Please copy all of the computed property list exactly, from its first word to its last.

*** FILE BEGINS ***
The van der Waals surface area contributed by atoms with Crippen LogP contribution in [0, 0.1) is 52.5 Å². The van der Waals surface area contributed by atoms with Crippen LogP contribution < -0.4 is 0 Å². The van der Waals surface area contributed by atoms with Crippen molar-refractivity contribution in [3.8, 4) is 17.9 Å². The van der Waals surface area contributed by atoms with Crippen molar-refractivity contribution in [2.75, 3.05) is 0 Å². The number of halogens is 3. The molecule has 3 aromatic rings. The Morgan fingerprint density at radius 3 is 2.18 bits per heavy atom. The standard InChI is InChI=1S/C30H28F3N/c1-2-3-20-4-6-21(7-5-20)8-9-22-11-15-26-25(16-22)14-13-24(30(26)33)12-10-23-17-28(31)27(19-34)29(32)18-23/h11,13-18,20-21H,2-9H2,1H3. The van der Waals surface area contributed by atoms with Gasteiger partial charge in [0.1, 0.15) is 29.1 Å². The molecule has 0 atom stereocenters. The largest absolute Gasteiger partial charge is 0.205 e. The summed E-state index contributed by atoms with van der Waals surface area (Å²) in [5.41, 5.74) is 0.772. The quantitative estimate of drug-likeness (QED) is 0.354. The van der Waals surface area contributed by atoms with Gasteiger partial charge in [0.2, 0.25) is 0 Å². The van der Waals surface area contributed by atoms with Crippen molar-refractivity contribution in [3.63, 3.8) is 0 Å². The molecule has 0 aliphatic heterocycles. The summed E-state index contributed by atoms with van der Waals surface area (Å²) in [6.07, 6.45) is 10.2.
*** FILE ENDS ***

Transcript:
The van der Waals surface area contributed by atoms with Crippen LogP contribution in [0, 0.1) is 52.5 Å². The van der Waals surface area contributed by atoms with Crippen LogP contribution < -0.4 is 0 Å². The van der Waals surface area contributed by atoms with Crippen molar-refractivity contribution in [3.8, 4) is 17.9 Å². The van der Waals surface area contributed by atoms with Crippen molar-refractivity contribution in [2.75, 3.05) is 0 Å². The number of halogens is 3. The molecule has 3 aromatic rings. The Morgan fingerprint density at radius 3 is 2.18 bits per heavy atom. The standard InChI is InChI=1S/C30H28F3N/c1-2-3-20-4-6-21(7-5-20)8-9-22-11-15-26-25(16-22)14-13-24(30(26)33)12-10-23-17-28(31)27(19-34)29(32)18-23/h11,13-18,20-21H,2-9H2,1H3. The van der Waals surface area contributed by atoms with Gasteiger partial charge in [0.1, 0.15) is 29.1 Å². The molecule has 0 atom stereocenters. The largest absolute Gasteiger partial charge is 0.205 e. The summed E-state index contributed by atoms with van der Waals surface area (Å²) in [5.41, 5.74) is 0.772. The quantitative estimate of drug-likeness (QED) is 0.354. The van der Waals surface area contributed by atoms with Gasteiger partial charge in [0.2, 0.25) is 0 Å². The van der Waals surface area contributed by atoms with Crippen molar-refractivity contribution in [3.63, 3.8) is 0 Å². The molecule has 0 aliphatic heterocycles. The summed E-state index contributed by atoms with van der Waals surface area (Å²) in [6.07, 6.45) is 10.2.